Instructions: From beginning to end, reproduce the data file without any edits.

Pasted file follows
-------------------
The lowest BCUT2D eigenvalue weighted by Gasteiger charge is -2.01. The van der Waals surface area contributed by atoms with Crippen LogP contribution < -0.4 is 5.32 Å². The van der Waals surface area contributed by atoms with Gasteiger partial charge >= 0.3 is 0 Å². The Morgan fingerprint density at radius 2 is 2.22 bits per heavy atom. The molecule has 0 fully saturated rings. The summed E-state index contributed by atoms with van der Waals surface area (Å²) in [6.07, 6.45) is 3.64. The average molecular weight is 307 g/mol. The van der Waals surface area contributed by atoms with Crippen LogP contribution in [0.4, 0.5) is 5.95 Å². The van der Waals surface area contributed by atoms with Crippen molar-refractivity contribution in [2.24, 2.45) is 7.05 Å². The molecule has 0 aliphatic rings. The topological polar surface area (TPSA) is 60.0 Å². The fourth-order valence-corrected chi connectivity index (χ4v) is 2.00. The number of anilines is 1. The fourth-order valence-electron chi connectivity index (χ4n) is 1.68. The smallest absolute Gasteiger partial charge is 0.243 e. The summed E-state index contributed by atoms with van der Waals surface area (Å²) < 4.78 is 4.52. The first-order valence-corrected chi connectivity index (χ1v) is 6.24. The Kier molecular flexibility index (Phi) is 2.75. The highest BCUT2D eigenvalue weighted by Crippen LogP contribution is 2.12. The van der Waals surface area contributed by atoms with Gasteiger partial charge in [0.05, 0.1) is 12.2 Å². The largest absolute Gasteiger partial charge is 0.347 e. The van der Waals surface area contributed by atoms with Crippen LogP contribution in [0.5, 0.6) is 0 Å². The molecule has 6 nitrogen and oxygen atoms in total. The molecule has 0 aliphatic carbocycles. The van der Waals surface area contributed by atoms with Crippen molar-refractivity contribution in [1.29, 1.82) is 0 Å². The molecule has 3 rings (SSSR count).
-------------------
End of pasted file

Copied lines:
The lowest BCUT2D eigenvalue weighted by Gasteiger charge is -2.01. The van der Waals surface area contributed by atoms with Crippen LogP contribution < -0.4 is 5.32 Å². The van der Waals surface area contributed by atoms with Gasteiger partial charge >= 0.3 is 0 Å². The Morgan fingerprint density at radius 2 is 2.22 bits per heavy atom. The molecule has 0 fully saturated rings. The summed E-state index contributed by atoms with van der Waals surface area (Å²) in [6.07, 6.45) is 3.64. The average molecular weight is 307 g/mol. The van der Waals surface area contributed by atoms with Crippen LogP contribution in [0.4, 0.5) is 5.95 Å². The van der Waals surface area contributed by atoms with Crippen molar-refractivity contribution in [2.24, 2.45) is 7.05 Å². The molecule has 0 aliphatic rings. The topological polar surface area (TPSA) is 60.0 Å². The fourth-order valence-corrected chi connectivity index (χ4v) is 2.00. The number of anilines is 1. The fourth-order valence-electron chi connectivity index (χ4n) is 1.68. The smallest absolute Gasteiger partial charge is 0.243 e. The summed E-state index contributed by atoms with van der Waals surface area (Å²) < 4.78 is 4.52. The first-order valence-corrected chi connectivity index (χ1v) is 6.24. The Kier molecular flexibility index (Phi) is 2.75. The highest BCUT2D eigenvalue weighted by Crippen LogP contribution is 2.12. The van der Waals surface area contributed by atoms with Gasteiger partial charge in [0.05, 0.1) is 12.2 Å². The largest absolute Gasteiger partial charge is 0.347 e. The van der Waals surface area contributed by atoms with Crippen LogP contribution in [0.5, 0.6) is 0 Å². The molecule has 6 nitrogen and oxygen atoms in total. The molecule has 0 aliphatic carbocycles. The van der Waals surface area contributed by atoms with Crippen molar-refractivity contribution in [1.29, 1.82) is 0 Å². The molecule has 3 rings (SSSR count).